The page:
each($domains) |$name, $domain| { 
  mail::domain{$name:
    * => $domain
  }
}

The splat operator takes all the data in the hash and maps it right onto properties of the define type, quite handy

Puppet 4 – wildcard and defaults

Your data might not all be complete so you’d want to get some defaults merged in, this is something create resources also supports so this is how you’d do it without create_resources:

$defaults = {
  "spamthreshold" => 1500,
  "enable_antispam" => 1
}
 
$domains.each |$name, $domain| { 
  mail::domain{$name:
    * => $defaults + $domain  # + now merge hashes 
  }
}

Puppet 4 – wildcard and resource defaults

An alternative to the above that’s a bit more verbose but might be more readable can be seen below:

$defaults = {
  "spamthreshold" => 1500,
  "enable_antispam" => 1
}
 
$domains.each |$name, $domain| { 
  mail::domain{
    default:
      * => $defaults;
 
    $name:
      * => $domain
  }
}

Conclusion

That’s about it, there are many more iteration tricks in Puppet 4 but this shows you how to achieve what you did with create_resources in the past and a couple of possible approaches to solving that problem.

Not sure which I’d recommend, but I suspect the choice comes down to personal style and situation.

Translating Webhooks with AWS API Gateway and Lambda

Webhooks are great, so many services now support them but I found actually doing anything with them a pain as there are no standards for what goes in them and any 3rd party service you wish to integrate with has to support the particular hooks you are producing.

For instance I want to use SignalFX for my metrics and events but they have very few integrations. A translator could take an incoming hook and turn it into a SignalFX event and pass it onward.

For a long time I’ve wanted to build a translator but never got around to doing it because I did not feel like self hosting it and write a whole bunch of supporting infrastructure. With the release of AWS API Gateway this has become quite easy and really convenient as there are no infrastructure or instances to manage.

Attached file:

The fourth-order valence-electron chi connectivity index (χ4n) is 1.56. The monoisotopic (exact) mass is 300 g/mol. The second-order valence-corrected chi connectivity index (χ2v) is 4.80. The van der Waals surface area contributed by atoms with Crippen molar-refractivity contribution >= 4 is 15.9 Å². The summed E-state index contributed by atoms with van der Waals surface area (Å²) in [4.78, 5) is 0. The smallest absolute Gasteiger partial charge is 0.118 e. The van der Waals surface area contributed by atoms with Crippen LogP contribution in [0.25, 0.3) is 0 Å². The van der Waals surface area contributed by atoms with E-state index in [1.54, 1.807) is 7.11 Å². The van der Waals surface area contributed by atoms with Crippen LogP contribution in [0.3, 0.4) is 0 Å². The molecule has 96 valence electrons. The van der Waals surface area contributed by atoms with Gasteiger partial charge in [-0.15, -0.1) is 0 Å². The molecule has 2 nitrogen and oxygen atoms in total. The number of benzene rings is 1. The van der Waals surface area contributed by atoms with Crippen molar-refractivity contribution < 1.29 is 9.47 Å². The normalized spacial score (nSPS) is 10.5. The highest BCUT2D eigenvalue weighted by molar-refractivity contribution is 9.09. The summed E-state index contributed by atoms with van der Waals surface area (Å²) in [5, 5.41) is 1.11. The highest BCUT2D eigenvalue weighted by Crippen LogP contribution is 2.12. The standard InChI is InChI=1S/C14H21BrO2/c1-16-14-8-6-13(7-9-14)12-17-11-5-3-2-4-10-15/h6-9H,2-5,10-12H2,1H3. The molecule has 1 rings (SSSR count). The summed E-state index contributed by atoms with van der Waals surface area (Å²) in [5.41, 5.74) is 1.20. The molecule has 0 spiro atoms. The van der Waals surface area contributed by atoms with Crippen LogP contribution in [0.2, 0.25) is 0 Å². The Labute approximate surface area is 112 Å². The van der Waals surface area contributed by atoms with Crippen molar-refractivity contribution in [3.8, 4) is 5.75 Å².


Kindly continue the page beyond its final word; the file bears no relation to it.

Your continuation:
I’ll show a bit of a walk through on how I built a translator that sends events to Signal FX. Note I do not do any kind of queueing or retrying on the gateway at present so it’s lossy and best efforts.

AWS Lambda runs stateless functions on demand. At launch it only supported ingesting their own Events but the recently launched API Gateway lets you front it using a REST API of your own design and this made it a lot easier.

For the rest of this post I assume you’re over the basic hurdles of signing up for AWS and are already familiar with the basics, so some stuff will be skipped but it’s not really that complex to get going.

The Code


To get going you need some JS code to handle the translation, here’s a naive method to convert a GitHub push notification into a SignalFX event:

This will be the meat of the of the processing and it includes a bit of code to create a request using the https module which includes the SignalFX authentication header.